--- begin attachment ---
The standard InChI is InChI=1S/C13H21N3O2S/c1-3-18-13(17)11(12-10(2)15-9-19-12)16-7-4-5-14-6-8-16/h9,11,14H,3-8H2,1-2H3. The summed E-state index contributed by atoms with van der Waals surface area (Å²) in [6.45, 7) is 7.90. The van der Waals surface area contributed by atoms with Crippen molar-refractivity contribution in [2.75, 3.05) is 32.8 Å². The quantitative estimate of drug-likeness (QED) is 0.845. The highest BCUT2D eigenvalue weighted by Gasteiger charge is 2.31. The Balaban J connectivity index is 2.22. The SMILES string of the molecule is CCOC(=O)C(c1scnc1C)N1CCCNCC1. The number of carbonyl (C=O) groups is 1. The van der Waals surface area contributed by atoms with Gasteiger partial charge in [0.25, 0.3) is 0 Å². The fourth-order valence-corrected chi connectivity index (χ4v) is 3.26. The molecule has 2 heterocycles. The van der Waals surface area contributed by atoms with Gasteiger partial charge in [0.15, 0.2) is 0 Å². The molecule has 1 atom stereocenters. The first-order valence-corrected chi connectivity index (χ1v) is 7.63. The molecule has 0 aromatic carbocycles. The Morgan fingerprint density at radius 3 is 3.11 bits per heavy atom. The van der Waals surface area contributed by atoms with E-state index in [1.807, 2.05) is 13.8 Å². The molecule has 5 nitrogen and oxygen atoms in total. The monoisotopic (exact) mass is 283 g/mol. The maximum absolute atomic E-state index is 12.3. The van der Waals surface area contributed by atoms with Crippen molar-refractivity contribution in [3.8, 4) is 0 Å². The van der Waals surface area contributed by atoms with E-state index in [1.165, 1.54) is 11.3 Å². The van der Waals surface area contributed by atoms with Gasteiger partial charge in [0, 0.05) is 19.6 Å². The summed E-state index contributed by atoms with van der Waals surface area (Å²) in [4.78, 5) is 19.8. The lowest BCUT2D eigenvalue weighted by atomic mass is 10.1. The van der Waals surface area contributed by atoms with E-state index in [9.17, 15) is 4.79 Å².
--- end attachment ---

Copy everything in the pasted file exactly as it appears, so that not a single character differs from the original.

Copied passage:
The standard InChI is InChI=1S/C13H21N3O2S/c1-3-18-13(17)11(12-10(2)15-9-19-12)16-7-4-5-14-6-8-16/h9,11,14H,3-8H2,1-2H3. The summed E-state index contributed by atoms with van der Waals surface area (Å²) in [6.45, 7) is 7.90. The van der Waals surface area contributed by atoms with Crippen molar-refractivity contribution in [2.75, 3.05) is 32.8 Å². The quantitative estimate of drug-likeness (QED) is 0.845. The highest BCUT2D eigenvalue weighted by Gasteiger charge is 2.31. The Balaban J connectivity index is 2.22. The SMILES string of the molecule is CCOC(=O)C(c1scnc1C)N1CCCNCC1. The number of carbonyl (C=O) groups is 1. The van der Waals surface area contributed by atoms with Gasteiger partial charge in [0.25, 0.3) is 0 Å². The fourth-order valence-corrected chi connectivity index (χ4v) is 3.26. The molecule has 2 heterocycles. The van der Waals surface area contributed by atoms with Gasteiger partial charge in [0.15, 0.2) is 0 Å². The molecule has 1 atom stereocenters. The first-order valence-corrected chi connectivity index (χ1v) is 7.63. The molecule has 0 aromatic carbocycles. The Morgan fingerprint density at radius 3 is 3.11 bits per heavy atom. The van der Waals surface area contributed by atoms with E-state index in [1.807, 2.05) is 13.8 Å². The molecule has 5 nitrogen and oxygen atoms in total. The monoisotopic (exact) mass is 283 g/mol. The maximum absolute atomic E-state index is 12.3. The van der Waals surface area contributed by atoms with Crippen molar-refractivity contribution in [3.8, 4) is 0 Å². The van der Waals surface area contributed by atoms with E-state index in [1.165, 1.54) is 11.3 Å². The van der Waals surface area contributed by atoms with Gasteiger partial charge in [0, 0.05) is 19.6 Å². The summed E-state index contributed by atoms with van der Waals surface area (Å²) in [4.78, 5) is 19.8. The lowest BCUT2D eigenvalue weighted by atomic mass is 10.1. The van der Waals surface area contributed by atoms with E-state index in [9.17, 15) is 4.79 Å².